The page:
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Figueroa Wins Tougher-Than-Expected Fight Against DeMarco

Dec 12, 2015, PBC on NBC, San Antonio
Photos by Suzanne Teresa/Premier Boxing Champions

Omar Figueroa Jr (26-0-1, 18 KOs) made his return to the ring against veteran fighter Antonio DeMarco (31-6-1, 23 KOs), headlining the Saturday, December 12, 2015 edition of Premier Boxing Champions on NBC.

Figueroa, who had not stepped into the ring since his hard-fought battle with Ricky Burns, looked to impress his Texas fans once more.

What was originally scheduled to be a fight fought at 140 pounds was later renegotiated to a “who knows what” weight class. This confusion started at the official weigh in when DeMarco stepped onto the scale weighing in at 149 pounds. Most members of the media just assumed he couldn’t make weight.

Next thing you know, Figueroa stepped on the scale and weighed 151 pounds. This started a frenzy of journalist and photographers looking through the press kits, wondering what the hell was going on. The word around the rumor mill was that both camps agreed to be over the limit of 140. It’s assumed that Figueroa paid DeMarco some amount of money for being 11 pounds overweight.

Once the bout got underway, it was clear as day that Figueroa was the bigger man in the ring. As expected, Figueroa came out charging and applied pressure on DeMarco instantly. DeMarco would try to distance himself by moving backwards and creating space with his jab.

DeMarco would find some success with this game plan here and there throughout the opening rounds, but Figueroa would remain the more consistent fighter through three. The fifth round was arguably DeMarco’s first solid round as he began to push Figueroa back a bit and gain confidence in his combination punches.

By the sixth round, Figueroa had thrown 500 punches to DeMarco’s 200 and one could only wonder if he could keep that pace up. In the seventh round, DeMarco opened the round landing crisp combinations to the body and head. Midway through the round, DeMarco would lay against the ropes and seemingly take a number of clean punches from Figueroa. After a few seconds, DeMarco would wait for Figueroa to fade for a brief moment to throw another set of combination punches that were both clean and effective.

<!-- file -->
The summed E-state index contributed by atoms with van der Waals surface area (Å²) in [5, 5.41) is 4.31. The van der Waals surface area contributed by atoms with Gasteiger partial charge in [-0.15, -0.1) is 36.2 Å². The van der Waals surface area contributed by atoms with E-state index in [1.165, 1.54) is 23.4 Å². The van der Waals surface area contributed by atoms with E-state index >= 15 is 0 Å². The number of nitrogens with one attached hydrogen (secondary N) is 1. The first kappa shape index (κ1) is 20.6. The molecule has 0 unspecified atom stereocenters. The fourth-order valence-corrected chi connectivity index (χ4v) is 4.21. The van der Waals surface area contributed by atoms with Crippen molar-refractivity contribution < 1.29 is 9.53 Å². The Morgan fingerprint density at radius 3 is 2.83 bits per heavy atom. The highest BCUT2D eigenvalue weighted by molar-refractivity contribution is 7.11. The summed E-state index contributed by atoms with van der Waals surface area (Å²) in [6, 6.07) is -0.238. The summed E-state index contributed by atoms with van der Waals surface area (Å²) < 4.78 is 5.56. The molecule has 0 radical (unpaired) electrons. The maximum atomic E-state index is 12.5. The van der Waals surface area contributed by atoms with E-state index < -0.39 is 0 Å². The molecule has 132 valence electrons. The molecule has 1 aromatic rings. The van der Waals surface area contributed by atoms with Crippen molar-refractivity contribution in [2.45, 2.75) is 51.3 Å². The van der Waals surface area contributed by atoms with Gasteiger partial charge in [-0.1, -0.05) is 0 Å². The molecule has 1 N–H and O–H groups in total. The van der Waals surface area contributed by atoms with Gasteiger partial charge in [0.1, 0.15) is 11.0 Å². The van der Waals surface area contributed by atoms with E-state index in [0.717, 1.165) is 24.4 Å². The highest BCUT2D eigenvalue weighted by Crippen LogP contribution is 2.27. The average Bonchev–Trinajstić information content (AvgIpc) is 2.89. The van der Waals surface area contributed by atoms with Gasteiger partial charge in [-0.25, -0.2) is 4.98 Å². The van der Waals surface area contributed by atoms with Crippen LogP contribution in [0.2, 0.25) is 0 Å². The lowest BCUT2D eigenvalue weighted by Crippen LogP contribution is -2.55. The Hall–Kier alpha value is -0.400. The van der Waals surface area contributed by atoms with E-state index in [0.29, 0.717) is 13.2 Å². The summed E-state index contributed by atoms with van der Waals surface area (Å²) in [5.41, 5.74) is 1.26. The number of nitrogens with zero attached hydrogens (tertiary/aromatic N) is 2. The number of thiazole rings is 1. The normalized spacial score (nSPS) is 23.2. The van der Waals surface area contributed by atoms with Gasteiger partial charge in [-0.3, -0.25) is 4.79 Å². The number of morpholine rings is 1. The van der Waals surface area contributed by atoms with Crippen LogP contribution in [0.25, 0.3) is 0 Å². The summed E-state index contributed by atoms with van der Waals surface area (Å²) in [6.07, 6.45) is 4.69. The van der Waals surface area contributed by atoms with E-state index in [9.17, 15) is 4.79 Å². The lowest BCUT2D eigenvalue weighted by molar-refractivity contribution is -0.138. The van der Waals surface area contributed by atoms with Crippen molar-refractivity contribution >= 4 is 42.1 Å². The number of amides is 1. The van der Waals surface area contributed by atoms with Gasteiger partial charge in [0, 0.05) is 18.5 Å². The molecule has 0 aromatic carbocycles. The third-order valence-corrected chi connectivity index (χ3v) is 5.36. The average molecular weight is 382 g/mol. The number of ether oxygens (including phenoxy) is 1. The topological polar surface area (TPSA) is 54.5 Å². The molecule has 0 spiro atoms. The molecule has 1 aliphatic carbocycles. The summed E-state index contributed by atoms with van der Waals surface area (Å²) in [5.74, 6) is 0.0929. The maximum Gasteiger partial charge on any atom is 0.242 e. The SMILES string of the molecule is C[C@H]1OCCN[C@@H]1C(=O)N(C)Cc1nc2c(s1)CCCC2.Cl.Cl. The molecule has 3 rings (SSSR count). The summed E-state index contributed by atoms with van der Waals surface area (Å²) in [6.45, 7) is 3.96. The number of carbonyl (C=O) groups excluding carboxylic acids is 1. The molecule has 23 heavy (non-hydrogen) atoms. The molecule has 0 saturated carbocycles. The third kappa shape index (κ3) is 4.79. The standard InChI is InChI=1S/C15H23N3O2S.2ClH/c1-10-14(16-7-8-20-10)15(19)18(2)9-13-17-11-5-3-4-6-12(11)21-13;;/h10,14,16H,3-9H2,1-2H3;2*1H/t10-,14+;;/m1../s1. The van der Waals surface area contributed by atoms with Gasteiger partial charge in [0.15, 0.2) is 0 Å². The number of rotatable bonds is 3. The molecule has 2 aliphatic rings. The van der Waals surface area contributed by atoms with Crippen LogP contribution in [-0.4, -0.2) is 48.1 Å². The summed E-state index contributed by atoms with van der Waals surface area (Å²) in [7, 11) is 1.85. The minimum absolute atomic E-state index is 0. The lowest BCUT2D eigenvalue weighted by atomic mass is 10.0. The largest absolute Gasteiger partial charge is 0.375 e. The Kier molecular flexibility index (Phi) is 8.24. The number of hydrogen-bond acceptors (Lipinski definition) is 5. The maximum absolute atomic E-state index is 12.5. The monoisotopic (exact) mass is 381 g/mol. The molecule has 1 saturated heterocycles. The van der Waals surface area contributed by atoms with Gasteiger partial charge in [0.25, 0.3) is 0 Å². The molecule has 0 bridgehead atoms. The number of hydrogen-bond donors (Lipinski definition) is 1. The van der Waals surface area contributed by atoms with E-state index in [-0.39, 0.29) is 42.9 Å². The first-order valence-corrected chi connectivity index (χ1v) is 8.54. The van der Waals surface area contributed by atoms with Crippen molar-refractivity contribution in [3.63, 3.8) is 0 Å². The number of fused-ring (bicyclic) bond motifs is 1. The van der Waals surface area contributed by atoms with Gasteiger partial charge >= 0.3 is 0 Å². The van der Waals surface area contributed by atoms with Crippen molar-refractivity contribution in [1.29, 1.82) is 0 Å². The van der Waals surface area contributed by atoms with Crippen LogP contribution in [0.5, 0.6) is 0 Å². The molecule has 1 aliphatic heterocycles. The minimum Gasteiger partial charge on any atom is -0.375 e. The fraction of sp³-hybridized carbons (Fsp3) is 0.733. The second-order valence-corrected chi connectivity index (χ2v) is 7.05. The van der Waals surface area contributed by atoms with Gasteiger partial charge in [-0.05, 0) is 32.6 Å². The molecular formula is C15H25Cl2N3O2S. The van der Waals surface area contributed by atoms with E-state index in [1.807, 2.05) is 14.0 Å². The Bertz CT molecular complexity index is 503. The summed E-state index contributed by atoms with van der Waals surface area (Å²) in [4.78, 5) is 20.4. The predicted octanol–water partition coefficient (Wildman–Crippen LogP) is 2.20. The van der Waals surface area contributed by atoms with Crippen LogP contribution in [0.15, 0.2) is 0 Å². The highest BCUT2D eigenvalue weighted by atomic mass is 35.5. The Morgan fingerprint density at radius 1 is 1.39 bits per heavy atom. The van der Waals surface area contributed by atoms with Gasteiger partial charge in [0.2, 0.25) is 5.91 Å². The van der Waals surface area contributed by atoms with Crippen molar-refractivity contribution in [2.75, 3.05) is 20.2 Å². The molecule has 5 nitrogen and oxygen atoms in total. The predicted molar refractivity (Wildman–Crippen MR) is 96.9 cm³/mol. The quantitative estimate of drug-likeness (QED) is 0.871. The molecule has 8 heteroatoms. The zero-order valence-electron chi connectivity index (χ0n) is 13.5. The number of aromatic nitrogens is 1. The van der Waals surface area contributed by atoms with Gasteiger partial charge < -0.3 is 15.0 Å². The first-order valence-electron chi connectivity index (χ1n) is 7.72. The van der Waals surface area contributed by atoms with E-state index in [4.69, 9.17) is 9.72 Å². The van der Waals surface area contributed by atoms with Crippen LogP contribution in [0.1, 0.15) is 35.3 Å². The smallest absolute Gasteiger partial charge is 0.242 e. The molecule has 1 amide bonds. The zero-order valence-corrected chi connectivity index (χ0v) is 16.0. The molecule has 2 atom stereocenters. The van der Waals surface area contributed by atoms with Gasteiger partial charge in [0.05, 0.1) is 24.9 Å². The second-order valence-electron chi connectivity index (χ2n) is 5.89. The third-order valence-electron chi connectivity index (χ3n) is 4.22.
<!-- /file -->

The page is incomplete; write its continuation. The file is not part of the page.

In the 10th round, Figueroa began catching his second wind and continued to force DeMarco against the ropes and power punch as much as possible. The final two rounds were full of action from both sides. The crowd inside The AT&T Center began to erupt as both fighters were getting caught with vicious shots. It was literally a fight to the finish as the final bell rang and both men were still continuing to throw.

It came down to the judges scorecards in the end with the final scores reading 115-113, 115-113 and 116-112, all for Omar Figueroa. As expected, the pro-Figueroa crowd cheered their boxer on in victory. Ringside at press row, many had DeMarco winning a close decision.

During the post-fight interview, Figueroa was very open and stated that he had a lackluster performance.

“This wasn’t the fight I expected. I thought I would end the fight early, but he caught me with some good shots and it just wasn’t what I expected,” said Figueroa.

When asked about the increase in weight Figueroa gave a vague response. “There were some unforeseen circumstances during the process of making weight. I want to try and do more things in the 140-pound division, but it could be my body telling me it can only handle so much,” said Figueroa.

Both fighters deserve a lot of credit for putting on one hell of a show. While DeMarco added yet another loss to his record, he most certainly earned a lot of respect from the boxing community for his performance and showed that he certainly still has some gas left in the tank.

As for what’s next for Figueroa, he stated that he wants to continue fighting the best opponents available.

“I’ll fight anyone. That part doesn’t really matter to me, it’s all up to Al Haymon and his team,” stated Figueroa.

What is clear is that Figueroa fought a war and earned himself a little break. Should he still be able to make 140, there’s certainly no lack of competition.


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Photos by Porfirio Barron Jr./RBRBoxing

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